Cast & Crew
Rob Reiner – Director
Aaron Sorkin – Writer
Marc Shaiman – Composer

Tom Cruise – Lt. Daniel Kaffee
Demi Moore – Lt. Cdr. JoAnne Galloway
Kevin Pollak – Lt. (J.G.) Sam Weinberg
Kevin Bacon – Capt. Jack Ross
Jack Nicholson – Col. Nathan R. Jessup
Kiefer Sutherland – 2nd Lt. Jonathan Kendrick
JT Walsh – Lt. Col. Matthew Andrew Markinson
Wolfgang Bodison – Lance Cpl. Harold W. Dawson
James Marshall – Pfc. Louden Downey
JA Preston – Judge Julius Alexander Randolph


Lightning Review: 12 Angry Men

This review was originally posted by Cara on Silver Screen Serenade as part of the Resolutions 2016 series.

12 Angry Men movie posterSynopsis
One juror tries to convince the rest of the jury that the case is not as simple as it seems.

12 Angry Men has been highly recommended to me by my uncle, who absolutely loves it. I haven’t been the biggest fan of courtroom dramas but since we like many of the same movies, I decided to give it a try. The entire movie takes place in a single room and what the film makers were able to accomplish with such a simple set up is very impressive. There is nothing shown of the actual trial, so as the audience, we don’t have any information about the case except for what the jurors tell us. As the movie progresses, we are given a piece here and a bit there as Juror #8 addresses his concerns about the evidence to the rest of the group. At the beginning, the vote is 11-to-1 for a guilty verdict so Juror #8 has a big task in front of him. Since the movie doesn’t change scenes, the tension is created by all of the different personalities of the jurors. Even though the film was 95 minutes long, the twelve jurors felt fleshed out simply by how they analyzed the evidence and what they said. The trial’s epilogue was very short and I would have liked to have seen what actually happened at the crime.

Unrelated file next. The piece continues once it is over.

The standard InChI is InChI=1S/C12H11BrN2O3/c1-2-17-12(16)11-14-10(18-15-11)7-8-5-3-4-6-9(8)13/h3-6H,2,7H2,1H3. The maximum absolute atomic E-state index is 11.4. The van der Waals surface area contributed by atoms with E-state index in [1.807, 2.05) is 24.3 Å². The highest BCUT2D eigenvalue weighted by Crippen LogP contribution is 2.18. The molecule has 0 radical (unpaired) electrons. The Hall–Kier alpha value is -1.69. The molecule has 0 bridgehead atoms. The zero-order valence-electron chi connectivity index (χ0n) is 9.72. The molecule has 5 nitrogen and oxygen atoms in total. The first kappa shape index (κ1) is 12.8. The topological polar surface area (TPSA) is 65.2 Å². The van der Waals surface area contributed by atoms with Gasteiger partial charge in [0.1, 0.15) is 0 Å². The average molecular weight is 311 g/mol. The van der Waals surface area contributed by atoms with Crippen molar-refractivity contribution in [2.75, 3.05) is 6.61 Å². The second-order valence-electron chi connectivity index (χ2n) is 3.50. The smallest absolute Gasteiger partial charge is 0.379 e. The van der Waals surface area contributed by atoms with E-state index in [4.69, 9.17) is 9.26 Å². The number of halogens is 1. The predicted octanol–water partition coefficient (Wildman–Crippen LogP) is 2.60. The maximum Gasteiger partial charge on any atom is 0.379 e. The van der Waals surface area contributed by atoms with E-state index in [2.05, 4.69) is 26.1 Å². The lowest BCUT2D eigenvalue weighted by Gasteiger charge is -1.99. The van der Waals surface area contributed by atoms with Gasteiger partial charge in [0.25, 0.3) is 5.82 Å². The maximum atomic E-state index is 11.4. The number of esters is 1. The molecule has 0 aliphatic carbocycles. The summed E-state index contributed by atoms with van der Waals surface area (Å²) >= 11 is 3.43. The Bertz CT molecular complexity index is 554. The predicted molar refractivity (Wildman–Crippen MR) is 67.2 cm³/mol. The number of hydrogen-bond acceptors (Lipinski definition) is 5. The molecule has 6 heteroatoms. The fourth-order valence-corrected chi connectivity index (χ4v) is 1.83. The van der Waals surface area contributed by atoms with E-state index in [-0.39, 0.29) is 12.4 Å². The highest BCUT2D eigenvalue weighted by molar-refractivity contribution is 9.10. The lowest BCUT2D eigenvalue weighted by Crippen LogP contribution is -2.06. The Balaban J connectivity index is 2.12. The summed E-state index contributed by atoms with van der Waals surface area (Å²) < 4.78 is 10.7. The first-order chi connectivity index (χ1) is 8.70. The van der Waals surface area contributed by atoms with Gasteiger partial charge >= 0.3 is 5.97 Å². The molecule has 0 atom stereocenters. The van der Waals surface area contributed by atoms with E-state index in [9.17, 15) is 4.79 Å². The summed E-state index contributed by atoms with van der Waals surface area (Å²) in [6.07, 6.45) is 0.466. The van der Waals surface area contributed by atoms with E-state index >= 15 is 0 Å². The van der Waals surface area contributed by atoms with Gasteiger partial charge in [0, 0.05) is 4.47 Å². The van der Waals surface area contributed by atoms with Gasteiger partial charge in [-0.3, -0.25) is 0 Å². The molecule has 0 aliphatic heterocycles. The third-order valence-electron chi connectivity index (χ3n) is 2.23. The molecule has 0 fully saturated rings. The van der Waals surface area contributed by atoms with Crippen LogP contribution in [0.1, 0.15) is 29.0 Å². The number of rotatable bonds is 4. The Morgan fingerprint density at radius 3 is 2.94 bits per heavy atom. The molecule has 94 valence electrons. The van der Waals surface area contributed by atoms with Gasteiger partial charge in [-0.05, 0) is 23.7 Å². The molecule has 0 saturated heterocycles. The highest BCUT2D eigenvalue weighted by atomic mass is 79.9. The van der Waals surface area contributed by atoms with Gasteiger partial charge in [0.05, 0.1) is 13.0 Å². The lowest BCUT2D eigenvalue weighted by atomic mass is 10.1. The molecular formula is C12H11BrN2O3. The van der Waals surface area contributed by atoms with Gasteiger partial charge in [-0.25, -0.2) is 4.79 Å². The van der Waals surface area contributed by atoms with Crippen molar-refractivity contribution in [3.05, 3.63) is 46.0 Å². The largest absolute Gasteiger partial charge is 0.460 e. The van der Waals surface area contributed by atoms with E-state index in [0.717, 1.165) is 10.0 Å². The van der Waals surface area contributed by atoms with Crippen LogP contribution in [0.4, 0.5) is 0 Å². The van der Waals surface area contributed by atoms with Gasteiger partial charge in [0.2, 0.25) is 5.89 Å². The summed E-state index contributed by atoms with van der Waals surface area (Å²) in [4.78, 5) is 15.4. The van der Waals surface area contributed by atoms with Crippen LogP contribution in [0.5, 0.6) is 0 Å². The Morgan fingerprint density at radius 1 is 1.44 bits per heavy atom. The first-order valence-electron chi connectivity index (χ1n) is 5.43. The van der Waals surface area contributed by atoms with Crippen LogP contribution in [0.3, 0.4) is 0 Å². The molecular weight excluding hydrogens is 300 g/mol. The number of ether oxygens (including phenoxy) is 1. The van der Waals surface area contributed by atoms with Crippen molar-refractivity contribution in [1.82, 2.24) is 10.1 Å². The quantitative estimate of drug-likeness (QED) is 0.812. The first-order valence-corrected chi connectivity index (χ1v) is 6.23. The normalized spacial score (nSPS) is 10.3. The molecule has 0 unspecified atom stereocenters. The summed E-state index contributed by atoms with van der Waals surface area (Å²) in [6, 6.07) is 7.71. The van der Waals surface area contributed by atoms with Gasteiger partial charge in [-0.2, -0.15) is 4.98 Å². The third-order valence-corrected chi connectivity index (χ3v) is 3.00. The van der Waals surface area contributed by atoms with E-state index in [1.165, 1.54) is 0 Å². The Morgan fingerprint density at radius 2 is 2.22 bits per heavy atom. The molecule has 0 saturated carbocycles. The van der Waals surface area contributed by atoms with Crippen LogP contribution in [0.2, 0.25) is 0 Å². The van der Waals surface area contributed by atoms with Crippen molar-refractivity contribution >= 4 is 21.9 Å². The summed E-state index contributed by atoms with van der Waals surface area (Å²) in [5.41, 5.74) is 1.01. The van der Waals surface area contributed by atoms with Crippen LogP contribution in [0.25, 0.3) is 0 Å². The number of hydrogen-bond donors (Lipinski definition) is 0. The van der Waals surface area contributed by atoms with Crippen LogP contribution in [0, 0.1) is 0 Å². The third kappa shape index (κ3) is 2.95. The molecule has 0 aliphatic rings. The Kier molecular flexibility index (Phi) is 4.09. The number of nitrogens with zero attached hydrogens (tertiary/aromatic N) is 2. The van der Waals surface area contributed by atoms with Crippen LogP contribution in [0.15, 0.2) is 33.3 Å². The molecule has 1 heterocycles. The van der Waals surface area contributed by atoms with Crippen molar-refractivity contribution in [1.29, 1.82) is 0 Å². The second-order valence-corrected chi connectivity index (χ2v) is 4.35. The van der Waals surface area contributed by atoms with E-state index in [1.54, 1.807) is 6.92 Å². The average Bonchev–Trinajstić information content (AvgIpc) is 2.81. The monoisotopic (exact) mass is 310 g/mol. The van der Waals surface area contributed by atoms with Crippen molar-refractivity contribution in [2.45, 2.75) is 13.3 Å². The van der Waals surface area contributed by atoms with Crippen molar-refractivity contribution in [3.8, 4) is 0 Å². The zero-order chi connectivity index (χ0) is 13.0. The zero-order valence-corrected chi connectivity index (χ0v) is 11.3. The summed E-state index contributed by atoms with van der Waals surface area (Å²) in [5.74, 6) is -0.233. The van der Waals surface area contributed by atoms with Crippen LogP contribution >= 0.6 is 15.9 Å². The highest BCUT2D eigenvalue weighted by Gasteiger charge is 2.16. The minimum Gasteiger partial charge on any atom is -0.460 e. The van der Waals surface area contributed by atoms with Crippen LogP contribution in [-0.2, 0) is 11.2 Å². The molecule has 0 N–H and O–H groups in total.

I thought 12 Angry Men was GOOD :-). It was suspenseful and dramatic. Despite my low affinity for courtroom drama, 12 Angry Men managed to keep my attention the whole way through.


Cast & Crew
Sidney Lumet – Director
Reginald Rose – Writer
Kenyon Hopkins – Composer

Martin Balsam – Juror #1
John Fiedler – Juror #2
Lee J. Cobb – Juror #3
EG Marshall – Juror #4
Jack Klugman – Juror #5
Edward Binns – Juror #6
Jack Warden – Juror #7
Henry Fonda – Juror #8
Joseph Sweeney – Juror #9
Ed Begley – Juror #10
George Voskovec – Juror #11
Robert Webber – Juror #12

Lightning Review: Sicario

Sicario movie posterSynopsis
FBI agent Kate Macer (Emily Blunt) is recruited by Matt Graver (Josh Brolin) to assist in a task force trying to take down a drug lord who operates around the border of US and Mexico.